The Committee wishes to reaffirm that health care facilities and other providers that receive Medicare and Medicaid funds are required, under existing statutes and long-standing Department of Health and Human Services regulations and interpretations, to provide services without discrimination not just to Medicare and Medicaid beneficiaries, but to all patients.

736 F.2d at 1045-46 (quoting H.R.Rep. No. 98-442, 98th Cong., 1st Sess. 77 (Oct. 26, 1983)). To engraft the exhaustion requirement on plaintiffs' Rehabilitation Act cause of action would lead to the implausible result of a person in a Medicare HMO being required to exhaust administrative remedies before being able to file suit, while a person in a commercial HMO would not. As indicated by the Fifth Circuit in the Baylor case, Congress did not intend this result when it adopted the Rehabilitation Act. See id. This Court declines the opportunity to adopt such an impediment in the absence of clear congressional authorization. Humana's request for dismissal or summary judgment based upon the failure to exhaust administrative remedies under the Medicare Act is denied.


The Humana defendants contend plaintiffs have no standing to seek injunctive relief under the ADA because the enrollees: (1) have no right to seek monetary relief; (2) cannot prove "a likelihood of immediate or *441 substantial risk of any alleged discrimination in the future"; and (3) are not all Humana enrollees. While plaintiffs concede they are not entitled to monetary damages under the ADA, they have sought such damages under section 504 of the Rehabilitation Act. 29 U.S.C. § 794(a) (creating private right of action for individuals who have been subjected to illegal disability-based discrimination); see also United States v. Forest Dale, Inc., 818 F. Supp. 954, 970 (N.D.Tex.1993) (monetary damages recoverable under section 504 of Rehabilitation Act). As to a reasonable expectation discrimination will reoccur in the future, Humana contends: "the financial incentives or controls which Plaintiffs allege resulted in discriminatory conduct are no longer in place" and therefore no actual case or controversy exists. In support of their argument, defendants state by affidavit: "the financial incentive [put in place since the filing of this lawsuit] differ from the current agreement.... [The Humana defendants] have no intentions to enter into the same or similar agreements as they existed prior to August 1996."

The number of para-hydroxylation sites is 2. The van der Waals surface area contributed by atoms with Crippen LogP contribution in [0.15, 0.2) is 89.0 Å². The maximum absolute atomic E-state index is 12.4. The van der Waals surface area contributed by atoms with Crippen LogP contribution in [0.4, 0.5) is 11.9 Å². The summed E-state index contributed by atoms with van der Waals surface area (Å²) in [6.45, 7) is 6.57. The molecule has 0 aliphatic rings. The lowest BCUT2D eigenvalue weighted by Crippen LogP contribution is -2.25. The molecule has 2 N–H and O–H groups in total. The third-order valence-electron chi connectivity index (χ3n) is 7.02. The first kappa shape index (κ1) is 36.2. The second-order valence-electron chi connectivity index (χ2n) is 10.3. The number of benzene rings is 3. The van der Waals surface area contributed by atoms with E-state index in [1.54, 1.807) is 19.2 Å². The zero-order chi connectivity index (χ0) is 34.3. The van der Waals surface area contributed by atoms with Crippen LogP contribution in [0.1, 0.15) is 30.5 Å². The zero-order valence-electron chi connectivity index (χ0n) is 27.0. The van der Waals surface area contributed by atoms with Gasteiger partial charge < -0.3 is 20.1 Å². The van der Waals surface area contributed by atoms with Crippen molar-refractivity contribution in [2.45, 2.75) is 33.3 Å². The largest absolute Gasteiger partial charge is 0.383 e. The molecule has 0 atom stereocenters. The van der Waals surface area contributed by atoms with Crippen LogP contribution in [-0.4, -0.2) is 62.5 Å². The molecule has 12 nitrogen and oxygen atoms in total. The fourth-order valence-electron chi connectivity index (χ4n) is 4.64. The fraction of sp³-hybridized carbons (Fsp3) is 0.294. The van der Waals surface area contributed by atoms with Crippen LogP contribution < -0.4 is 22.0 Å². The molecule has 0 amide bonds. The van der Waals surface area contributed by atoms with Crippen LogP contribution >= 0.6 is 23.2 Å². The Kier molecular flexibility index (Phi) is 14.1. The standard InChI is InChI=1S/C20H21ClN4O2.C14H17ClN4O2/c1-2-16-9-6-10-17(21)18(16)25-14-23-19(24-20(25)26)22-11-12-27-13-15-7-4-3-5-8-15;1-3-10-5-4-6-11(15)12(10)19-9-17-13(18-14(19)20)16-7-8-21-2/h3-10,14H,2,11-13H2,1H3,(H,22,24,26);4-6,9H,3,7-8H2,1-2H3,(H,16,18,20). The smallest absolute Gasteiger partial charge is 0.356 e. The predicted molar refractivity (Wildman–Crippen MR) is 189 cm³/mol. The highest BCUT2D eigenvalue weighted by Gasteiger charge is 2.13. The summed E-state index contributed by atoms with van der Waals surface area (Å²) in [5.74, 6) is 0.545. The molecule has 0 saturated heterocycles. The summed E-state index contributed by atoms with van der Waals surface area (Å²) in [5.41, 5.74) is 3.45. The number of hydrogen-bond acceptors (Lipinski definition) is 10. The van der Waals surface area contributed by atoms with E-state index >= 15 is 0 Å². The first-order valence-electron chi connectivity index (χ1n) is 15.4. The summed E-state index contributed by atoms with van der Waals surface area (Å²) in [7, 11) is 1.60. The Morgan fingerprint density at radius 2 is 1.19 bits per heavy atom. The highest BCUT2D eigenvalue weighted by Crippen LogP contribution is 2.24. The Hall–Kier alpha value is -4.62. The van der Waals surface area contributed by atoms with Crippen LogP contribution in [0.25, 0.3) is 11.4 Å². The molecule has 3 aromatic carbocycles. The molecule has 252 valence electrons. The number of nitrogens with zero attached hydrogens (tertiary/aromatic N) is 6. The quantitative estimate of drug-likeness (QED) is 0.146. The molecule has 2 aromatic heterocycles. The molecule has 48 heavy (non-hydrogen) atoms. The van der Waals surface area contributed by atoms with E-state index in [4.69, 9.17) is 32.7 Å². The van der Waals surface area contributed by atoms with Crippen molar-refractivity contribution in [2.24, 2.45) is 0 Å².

In response, plaintiffs direct the Court's attention to an August 8, 1996, Letter of Agreement between HealthTexas and Humana. It contains provisions for cost-sharing between these entities, including an "Allocation of Institutional Service Fund Surplus or Collection of Deficit," providing Medicare surpluses or deficits will be shared "50% HUMANA and 50% PROVIDER" if $17 per patient per month or less, and "40% HUMANA and 60% PROVIDER" if over $17. Plaintiffs allege this current agreement is the precise type of contractual agreement which has been the vehicle of discrimination against them. Plaintiffs also point to the Physician's Administration Manual, which according to defendants is currently in use. Chapter 16 of this document outlines the Reimbursement Scheme for the Humana defendants and contains a flow chart which shows how surpluses and deficits in Humana's various funds can result in either penalties or bonuses to HealthTexas. According to plaintiffs, these funds are linked to the goals of reduced medical care and cost reduction. The summary judgment evidence raises at least a fact question of whether the recurrence of alleged illegal conduct and injury to plaintiffs is likely. Additionally, it is defendants' burden to demonstrate there is no reasonable expectation the wrong will be repeated. United States v. W.T. Grant Co., 345 U.S. 629, 633, 73 S. Ct. 894, 97 L. Ed. 1303 (1953). Defendants' affidavit, untested by cross examination, made by an interested witness does not sustain the burden.

Concerning defendants' observation not all plaintiffs are Humana enrollees, plaintiffs state they make no claim for injunctive relief against Humana as to the non-Humana enrollees. Of the remaining plaintiffs who are patients, five were Humana enrollees at the time these causes of action accrued: Arthur and Rita Barrientes, Juanita and Raymond Mendiola and Eugene Herrera; two, Mr. and Mrs. Barrientes, still are. As injunctive relief survives discontinuance of the illegal conduct, an argument can be made injunctive relief is properly sought as to all five of the original Humana enrollees. See id. (injunctive relief survives discontinuance of illegal conduct in absence of proof by defendant there is no reasonable expectation the wrong will be repeated); United States v. Oregon State Med. Soc'y, 343 U.S. 326, 333, 72 S. Ct. 690, 96 L. Ed. 978 (1952) (sole function of injunctive relief is to forestall future violations). In any event, the record reflects two of the plaintiffs remain Humana enrollees. As long as even one plaintiff has a personal stake in the outcome of the case, standing exists to seek injunctive relief. See W.T. Grant Co., 345 U.S. at 633, 73 S. Ct. 894 (injunctive relief properly sought where "movant is in danger of recurrent violation"). The Humana defendants motion to dismiss or for summary judgment based upon plaintiffs' alleged lack of standing to seek injunctive relief is denied.